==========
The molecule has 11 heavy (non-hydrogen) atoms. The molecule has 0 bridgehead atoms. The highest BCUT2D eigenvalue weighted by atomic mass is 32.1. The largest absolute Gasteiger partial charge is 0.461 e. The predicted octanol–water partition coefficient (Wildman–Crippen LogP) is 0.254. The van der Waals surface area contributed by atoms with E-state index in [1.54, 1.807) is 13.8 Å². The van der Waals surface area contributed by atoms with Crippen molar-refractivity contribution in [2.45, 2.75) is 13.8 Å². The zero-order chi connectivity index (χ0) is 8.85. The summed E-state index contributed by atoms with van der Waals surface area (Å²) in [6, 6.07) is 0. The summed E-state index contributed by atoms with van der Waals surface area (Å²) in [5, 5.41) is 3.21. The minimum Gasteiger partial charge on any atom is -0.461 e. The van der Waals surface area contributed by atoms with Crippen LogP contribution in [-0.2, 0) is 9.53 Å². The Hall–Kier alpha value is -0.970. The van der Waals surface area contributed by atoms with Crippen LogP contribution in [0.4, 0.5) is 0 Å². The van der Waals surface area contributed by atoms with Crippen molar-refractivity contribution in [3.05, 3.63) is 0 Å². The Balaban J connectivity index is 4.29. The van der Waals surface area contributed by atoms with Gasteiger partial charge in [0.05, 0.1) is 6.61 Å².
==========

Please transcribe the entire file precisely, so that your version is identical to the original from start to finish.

The molecule has 11 heavy (non-hydrogen) atoms. The molecule has 0 bridgehead atoms. The highest BCUT2D eigenvalue weighted by atomic mass is 32.1. The largest absolute Gasteiger partial charge is 0.461 e. The predicted octanol–water partition coefficient (Wildman–Crippen LogP) is 0.254. The van der Waals surface area contributed by atoms with E-state index in [1.54, 1.807) is 13.8 Å². The van der Waals surface area contributed by atoms with Crippen molar-refractivity contribution in [2.45, 2.75) is 13.8 Å². The zero-order chi connectivity index (χ0) is 8.85. The summed E-state index contributed by atoms with van der Waals surface area (Å²) in [6, 6.07) is 0. The summed E-state index contributed by atoms with van der Waals surface area (Å²) in [5, 5.41) is 3.21. The minimum Gasteiger partial charge on any atom is -0.461 e. The van der Waals surface area contributed by atoms with Crippen LogP contribution in [-0.2, 0) is 9.53 Å². The Hall–Kier alpha value is -0.970. The van der Waals surface area contributed by atoms with Crippen LogP contribution in [0.4, 0.5) is 0 Å². The van der Waals surface area contributed by atoms with Crippen molar-refractivity contribution in [3.05, 3.63) is 0 Å². The Balaban J connectivity index is 4.29. The van der Waals surface area contributed by atoms with Gasteiger partial charge in [0.05, 0.1) is 6.61 Å².